Forgotten Amongst A Rusty Sea

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Two

Our expedition soon set off on the 21 September 2032, as established in the official records. Along with our international crew of fifteen we also had an international cargo of three German manufactured mobile habitats, each capable of sustaining five individuals in a comfortable if dorm like interior. Each one of our habitats of course contained a supply of food rations, water purifiers, carbon dioxide scrubbers, and a reserve oxygen supply for the usual Extravehicular Activities which were bound to occur. The eight independently suspended wheels had the ability to power us along at a steady pace of a rather incredible hundred kilometres per hours. The internal batteries of the devices, created by the Japanese branch of one of our major private companies, were able to maintain enough supply for a total of ten weeks with all mechanical items running. This was important, as the size of our vehicles, at 12m x 2.5m x 3.85m, meant we were on a tight schedule. Though the roofs of the vehicles were lined with solar panels, they would become useless upon the entering of the Mercer Cave Network. To overcome the issues pertaining to radio communication however we were grateful for the work of a South African based company whose speciality was durable radio transmitters that continue to be used in areas of remoteness throughout our own planet. These links to the Martian colonies had small fission reactors, allowing them to be used for future planned expeditions.

Our departure and journey was a calm manoeuvre. Each of the habitats had been assigned so that one of the heads of each department was in a separate vehicle. To make good ground three individuals were assigned the role of driver in shifts of eight hours and fifteen minutes, thus allowing for the slightly slower rotation of Mars. The viewports gave dazzling views of the truly alien landscape of scarred landmass from countless impacts. The red haze of the sky gave the interior of the habitat an otherwise orange hue, though this of course would not be the case once we were underground. The path was easy to follow as the automated delivery vehicles coming and going from Mercer, coupled with the thin atmosphere of the planet’s weakened strength in displacing the dust particles, meant a fine dirt trail safely showed the way towards Mercer Outpost. Holt described the view one day to me as what those who travelled on the long and dangerous Oregon Trail must have seen. Such imagery was staggering to me, clearly a result of the creativeness behind that practical mind. Indeed, at night when the stars were brighter than they could ever be on Earth, I could see what was meant as the vehicles moved along at their steady speeds. The beauty of that moment however is crushed with the knowledge of what would come afterwards to our otherwise noble goal.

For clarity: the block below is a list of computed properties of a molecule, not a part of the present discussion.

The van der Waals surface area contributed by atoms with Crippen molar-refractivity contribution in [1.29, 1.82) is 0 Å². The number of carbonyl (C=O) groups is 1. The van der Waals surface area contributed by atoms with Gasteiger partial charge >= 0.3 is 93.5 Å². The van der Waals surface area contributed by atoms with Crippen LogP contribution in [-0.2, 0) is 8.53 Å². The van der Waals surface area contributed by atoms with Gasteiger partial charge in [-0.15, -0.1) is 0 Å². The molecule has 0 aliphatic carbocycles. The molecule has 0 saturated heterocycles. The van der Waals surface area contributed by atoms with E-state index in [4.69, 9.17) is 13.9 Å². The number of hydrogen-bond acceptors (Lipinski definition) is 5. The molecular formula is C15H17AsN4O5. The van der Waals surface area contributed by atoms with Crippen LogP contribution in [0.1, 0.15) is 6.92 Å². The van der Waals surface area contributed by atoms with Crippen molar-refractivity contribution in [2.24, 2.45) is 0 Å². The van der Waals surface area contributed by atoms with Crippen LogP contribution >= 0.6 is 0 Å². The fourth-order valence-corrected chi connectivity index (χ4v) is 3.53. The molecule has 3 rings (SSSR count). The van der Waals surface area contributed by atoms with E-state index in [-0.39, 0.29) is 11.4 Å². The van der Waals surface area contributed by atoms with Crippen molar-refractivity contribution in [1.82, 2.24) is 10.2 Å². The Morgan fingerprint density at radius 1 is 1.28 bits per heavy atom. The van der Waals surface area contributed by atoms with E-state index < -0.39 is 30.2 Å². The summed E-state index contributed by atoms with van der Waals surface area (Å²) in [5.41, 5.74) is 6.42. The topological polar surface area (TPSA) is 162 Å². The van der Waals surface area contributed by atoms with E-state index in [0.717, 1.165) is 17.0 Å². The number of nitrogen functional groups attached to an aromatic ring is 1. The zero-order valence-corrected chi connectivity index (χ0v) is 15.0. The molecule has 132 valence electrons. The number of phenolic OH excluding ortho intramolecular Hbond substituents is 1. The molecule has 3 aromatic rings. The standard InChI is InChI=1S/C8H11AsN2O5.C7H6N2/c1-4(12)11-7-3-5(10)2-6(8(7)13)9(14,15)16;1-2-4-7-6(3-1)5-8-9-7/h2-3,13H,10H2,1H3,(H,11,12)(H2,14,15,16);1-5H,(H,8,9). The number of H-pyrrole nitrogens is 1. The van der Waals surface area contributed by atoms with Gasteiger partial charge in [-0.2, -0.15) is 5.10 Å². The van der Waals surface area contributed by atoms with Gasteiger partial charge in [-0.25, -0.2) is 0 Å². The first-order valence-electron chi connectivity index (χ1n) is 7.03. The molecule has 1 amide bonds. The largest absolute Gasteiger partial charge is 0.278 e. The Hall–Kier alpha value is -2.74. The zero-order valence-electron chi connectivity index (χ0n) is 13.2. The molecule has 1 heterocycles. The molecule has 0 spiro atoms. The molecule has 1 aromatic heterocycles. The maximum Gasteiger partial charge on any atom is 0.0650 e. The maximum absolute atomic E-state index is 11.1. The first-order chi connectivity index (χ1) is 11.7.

We arrived after just shy of five days of travelling at Mercer Outpost. The three areas that made up the base were a welcome sight after the long journey whose only sign of traffic was the occasional automated tanker. The site of the modular structure, painted in a striking blue and grey stripes horizontally, was met with a quiet joy that was transmitted through the radio chatter between our vehicles. It is worth noting that the cave entrance was not yet visible, but in the distance we could clearly see the small mountain range that we knew to be our next destination. Despite this it was time for us to leave our cramped conditions and be allowed to exercise our bodies without the need of breathing apparatus. Even then we had not been fully able to use them for our mad rush to begin our expedition. Parking the vehicles in the pressurised garage, we were met by the Outpost’s coordinator, Colonel Charlton Westwood of NASA. Charlton’s Southern nature meant we were by far more than welcome to his “little home”, as he called it. Indeed he had done everything to make the Outpost feel as Earth like as possible. Morale throughout was high and our arrival only a boost. We would rest here for a Martian day then be on our way to the Mouth of the Cave Network. Until then we were to recuperate from the rush to the last bastion of humanity.

Worth noting that it was at Mercer Outpost that I first gained my premonition of unease. Many will be aware that the reason for the naming of the Mercer Cave Network and the unofficial title of the base comes from one Dr. Jon Mercer, whose studying of the Martian polar caps is of vital importance to the continuation of colonisation. It was at this time as well that Dr. Mercer had returned from one of his trips to the Southern Ice Caps to determine their water and carbon dioxide composition. As men of the same field it was natural that he and I began an immediate friendship which lasted well into the Martian night. It was during this discussion that Dr. Mercer revealed to me his suspicion something was not right with the Cave Network.

“What I am about to tell you is in strict confidence,” he said to me. Clearly this was of importance and I only publish what I am about to type for it will come up as part of my argument. “We didn’t go far into the tunnels. We still wanted to have a light source. However, I am telling you Napier, there was something really strange. No one else has reported seeing the same thing and any attempt to put it in a report has mysteriously been deleted. I am almost certain we are not the first humans to these caves. There seemed to be another set of tracks. Ones that went far beyond as far as we went.”

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